"My propositions serve as elucidations in the following way: anyone who understands them eventually recognizes them as nonsensical, when he has used them -- as steps -- to climb up beyond them. (He must, so to speak, throw away the ladder after he has climbed up it.)" -- Ludwig Wittgenstein, Tractatus
The first time I met Wittgenstein, I was late. "The traffic was murder," I explained. He spent the next forty-five minutes analyzing this sentence. Then he was silent. I wondered why he had chosen a water tower for our meeting. I also wondered how I would leave, since the ladder I had used to climb up here had fallen to the ground.
Wittgenstein served as a machine-gunner in the Austrian Army in World War I. Before the war he studied logic in Cambridge with Bertrand Russell. Having inherited his father's fortune (iron and steel), he gave away his money, not to the poor, whom it would corrupt, but to relations so rich it would not thus affect them.
On leave in Vienna in August 1918 he assembled his notebook entries into the Tractatus, Since it provided the definitive solution to all the problems of philosophy, he decided to broaden his interests. He became a schoolteacher, then a gardener's assistant at a monastery near Vienna. He dabbled in architecture.
He returned to Cambridge in 1929, receiving his doctorate for the Tractatus, "a work of genius," in G. E. Moore's opinion. Starting in 1930 he gave a weekly lecture and led a weekly discussion group. He spoke without notes amid long periods of silence. Afterwards, exhausted, he went to the movies and sat in the front row. He liked Carmen Miranda.
He would visit Russell's rooms at midnight and pace back and forth "like a caged tiger. On arrival, he would announce that when he left he would commit suicide. So, in spite of getting sleepy, I did not like to turn him out." On such a night, after hours of dead silence, Russell said, "Wittgenstein, are you thinking about logic or about yours sins?" "Both," he said, and resumed his silence.
Philosophy was an activity, not a doctrine. "Solipsism, when its implications are followed out strictly, coincides with pure realism," he wrote. Dozens of dons wondered what he meant. Asked how he knew that "this color is red," he smiled and said, "because I have learnt English." There were no other questions. Wittgenstein let the silence gather. Then he said, "this itself is the answer."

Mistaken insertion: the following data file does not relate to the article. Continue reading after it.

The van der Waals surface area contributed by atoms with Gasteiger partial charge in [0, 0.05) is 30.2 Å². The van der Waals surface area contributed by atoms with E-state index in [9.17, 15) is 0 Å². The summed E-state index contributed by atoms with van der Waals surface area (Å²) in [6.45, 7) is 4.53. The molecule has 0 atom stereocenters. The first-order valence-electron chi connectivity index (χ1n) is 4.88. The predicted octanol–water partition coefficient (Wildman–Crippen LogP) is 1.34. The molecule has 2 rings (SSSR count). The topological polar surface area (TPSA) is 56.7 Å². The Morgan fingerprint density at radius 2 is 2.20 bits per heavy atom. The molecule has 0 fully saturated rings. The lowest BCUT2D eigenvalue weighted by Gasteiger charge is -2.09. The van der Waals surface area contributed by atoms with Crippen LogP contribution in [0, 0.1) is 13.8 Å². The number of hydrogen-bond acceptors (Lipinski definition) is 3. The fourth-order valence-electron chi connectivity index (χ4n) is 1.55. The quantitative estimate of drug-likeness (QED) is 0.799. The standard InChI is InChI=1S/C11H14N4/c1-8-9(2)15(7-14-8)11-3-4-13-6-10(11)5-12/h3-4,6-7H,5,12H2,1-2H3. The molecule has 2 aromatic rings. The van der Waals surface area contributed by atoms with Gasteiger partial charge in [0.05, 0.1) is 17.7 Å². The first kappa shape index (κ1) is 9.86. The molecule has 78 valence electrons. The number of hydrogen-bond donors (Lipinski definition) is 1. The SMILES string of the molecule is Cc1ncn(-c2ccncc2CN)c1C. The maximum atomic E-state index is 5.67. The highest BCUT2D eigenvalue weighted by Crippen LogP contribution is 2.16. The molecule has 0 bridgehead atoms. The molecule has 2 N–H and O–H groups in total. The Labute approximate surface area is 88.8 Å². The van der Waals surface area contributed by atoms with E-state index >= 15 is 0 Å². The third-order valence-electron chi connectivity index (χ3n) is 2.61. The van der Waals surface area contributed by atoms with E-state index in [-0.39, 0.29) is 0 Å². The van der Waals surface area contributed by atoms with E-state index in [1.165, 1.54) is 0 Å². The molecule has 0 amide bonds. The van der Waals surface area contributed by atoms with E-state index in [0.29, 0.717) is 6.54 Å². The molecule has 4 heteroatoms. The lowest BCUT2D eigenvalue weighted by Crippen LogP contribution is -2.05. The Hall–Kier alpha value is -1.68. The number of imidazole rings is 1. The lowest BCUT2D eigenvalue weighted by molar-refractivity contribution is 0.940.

Religion went beyond the boundaries of language, yet the impulse to run against "the walls of our cage," though "perfectly, absolutely useless," was not to be dismissed. A. J. Ayer, one of Oxford's ablest minds, was puzzled. If logic cannot prove a nonsensical conclusion, why didn't Wittgenstein abandon it, "along with the rest of metaphysics, as not worth serious attention, except perhaps for sociologists"?
Because God does not reveal himself in this world, and "the value of this work," Wittgenstein wrote, "is that it shows how little is achieved when these problems are solved." When I quoted Gertrude Stein's line about Oakland, "there's no there there," he nodded. Was there a there, I persisted. His answer: Yes and No. It was as impossible to feel another's person's pain as to suffer another person's toothache.
At Cambridge the dons quoted him reverently. I asked them what they thought was his biggest contribution to philosophy. "Whereof one cannot speak, thereof one must be silent," one said. Others spoke of his conception of important nonsense. But I liked best the answer John Wisdom gave: "His asking of the question `Can one play chess without the queen?'"
Wittgenstein preferred American detective stories to British philosophy. He liked lunch and didn't care what it was, "so long as it was always the same," noted Professor Malcolm of Cornell, a former student, in whose house in Ithaca Wittgenstein spent hours doing handyman chores. He was happy then. There was no need to say a word.